BOSTON (STATE HOUSE) – A mother giving birth to a baby while addicted to drugs is committing “child abuse,” according to Attorney General Maura Healey, who emphasized treatment when asked Monday if there should be a state law holding such mothers accountable.
In an interview with Boston Herald’s internet radio station, Healey said she recently met a Worcester area woman with three grandchildren born to a heroin addict. The grandmother was struggling to take care of the children, according to Healey.
“Those stories are heartbreaking and to me it’s why we have to be doing everything we can to support recovery and treatment services,” Healey said. “Because at the end of the day people are going to continue to use, they’re going to continue to relapse. We need to get a handle on that.”
“You can be arrested for spanking your kid, why shouldn’t you be arrested for doing heroin while your child’s inside of you?” asked the show’s co-host Jaclyn Cashman.
“Here’s where I come down on that. I agree with you it’s child abuse,” Healey said. “I also believe though and recognize that there are a lot of people who are dealing with this as a disease. It is a disease and so penalizing somebody who acts in ways that are a product of their disease — while it’s wrong, we don’t like what’s happening — I’m not sure that we need more laws to address that. I think we’ve got laws in place that deal with efforts we need to take to protect the safety of children.”
The Massachusetts House last May voted 118-31 to send to study a proposal calling for infants born addicted to drugs as a result of the use of illegal drugs by their birth mother during pregnancy to be placed under state custody and in a foster care home.
The vote total was largely along party lines, though two Democrats joined the Republican caucus to back the proposal, submitted by Rep. Shaunna O’Connell (R-Taunton). The two Democrats were Colleen Garry of Dracut and Jim Dwyer of Woburn.
At the time, O’Connell said the state Department of Children and Families pushes to keep families together, even sending children home to a heroin-addicted parent.
“We need a consistent policy that says babies do not go home with drug addicted mothers and we cannot wait another day, another week, or another month to implement this policy,” she said during debate while lawmakers were considering a supplemental budget bill.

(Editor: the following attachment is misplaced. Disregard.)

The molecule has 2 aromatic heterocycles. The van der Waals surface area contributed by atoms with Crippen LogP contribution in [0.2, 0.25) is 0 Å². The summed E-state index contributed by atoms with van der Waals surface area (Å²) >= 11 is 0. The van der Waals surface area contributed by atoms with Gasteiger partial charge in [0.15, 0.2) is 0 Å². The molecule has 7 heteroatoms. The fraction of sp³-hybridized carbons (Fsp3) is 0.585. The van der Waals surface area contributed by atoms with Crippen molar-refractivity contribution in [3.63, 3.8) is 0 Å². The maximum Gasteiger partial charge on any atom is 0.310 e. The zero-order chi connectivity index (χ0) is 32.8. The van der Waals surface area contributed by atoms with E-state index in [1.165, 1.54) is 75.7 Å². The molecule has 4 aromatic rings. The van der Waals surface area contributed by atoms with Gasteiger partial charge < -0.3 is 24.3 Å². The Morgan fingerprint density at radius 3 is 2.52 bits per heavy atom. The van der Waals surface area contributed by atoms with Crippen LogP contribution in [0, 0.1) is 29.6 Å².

Rep. David Linsky, a Natick Democrat and a former prosecutor, took to the floor to respond and said O’Connell was right in saying that something must be done.
“But putting a statute like this into a supplemental budget bill, without any study, without any thought, without any testimony, without any debate, quite frankly, is the wrong way to do it,” he said.
O’Connell’s proposal would “completely tie the juvenile court’s hands” and was unlikely to survive a “due process” challenge, he said.
O’Connell told the News Service on Monday that she was not sure whether a law or different procedures within the state department are what’s needed.
Agency employees have told her that parents are not required to take drug tests, she said. “As a result of the reality that there are babies born addicted to drugs and they go home with mothers, I truly believe we’ve got to protect these babies the best we can,” she added.
Healey’s comments on Monday came as child advocates, with 390 shoes placed on 20 steps of the Grand Staircase, sought to highlight the average number of children confirmed to be abused and neglected each week in Massachusetts. Half of them are under the age of seven.
“The good news: the number is lower than what we shared last year,” said Jim Rooney, chair of the board of directors for the Children’s Trust, a family support organization, and executive director of the Massachusetts Convention Center Authority. “But we are still talking about 390 confirmed cases each week. That means today there will be 55 confirmed cases of child abuse and neglect in the Commonwealth, so we have plenty of work to do.”
The number fell from 410 children a week last year. In 2009, the same event featured 700 shoes on the Grand Staircase.
According to the Children’s Trust, they served 2,965 families in fiscal year 2014.
On Monday, Gov. Charlie Baker described himself as a “huge fan” of organizations like the Children’s Trust. At the organization’s Grand Staircase event, he proclaimed April as Child Abuse Prevention Month.
“That program is all about helping parents early on, when in many respects, for many of us, including me, we could really use the help,” Baker said.
The Children’s Trust is a combination of public and private money, raising between $700,000 and $1 million of their own to support their initiatives, according to Baker, who has donated to the organization.
“It’s why it’s been supported and sustained by the Legislature and by governors across…almost twenty years,” he added.
The event also drew House Speaker Robert DeLeo (D-Winthrop) and Senate President Stanley Rosenberg (D-Amherst).
“I’m not sure if enough can ever be done by any government or any organization, but I will tell you this, not only on behalf of myself but I think on behalf of all the members of the House, that each and every year, this is one of our top priorities when it comes to funding in the budget,” DeLeo said.
According to the Child Welfare League of America report submitted to former Gov. Deval Patrick, the state Department of Children and Families “sustained major budget cuts” between fiscal year 2009 and fiscal year 2012. The report came in the wake of the the death of a 5-year-old Jeremiah Oliver, and the group said the department should have known sooner that the boy was missing.
Suzin Bartley, the Children’s Trust executive director, said more resources are needed. But she noted that the Children’s Trust received a $4 million increase in fiscal 2015, the first such increase in a decade.
“We wish we could do more prevention,” she said.
Copyright 2015 State House News Service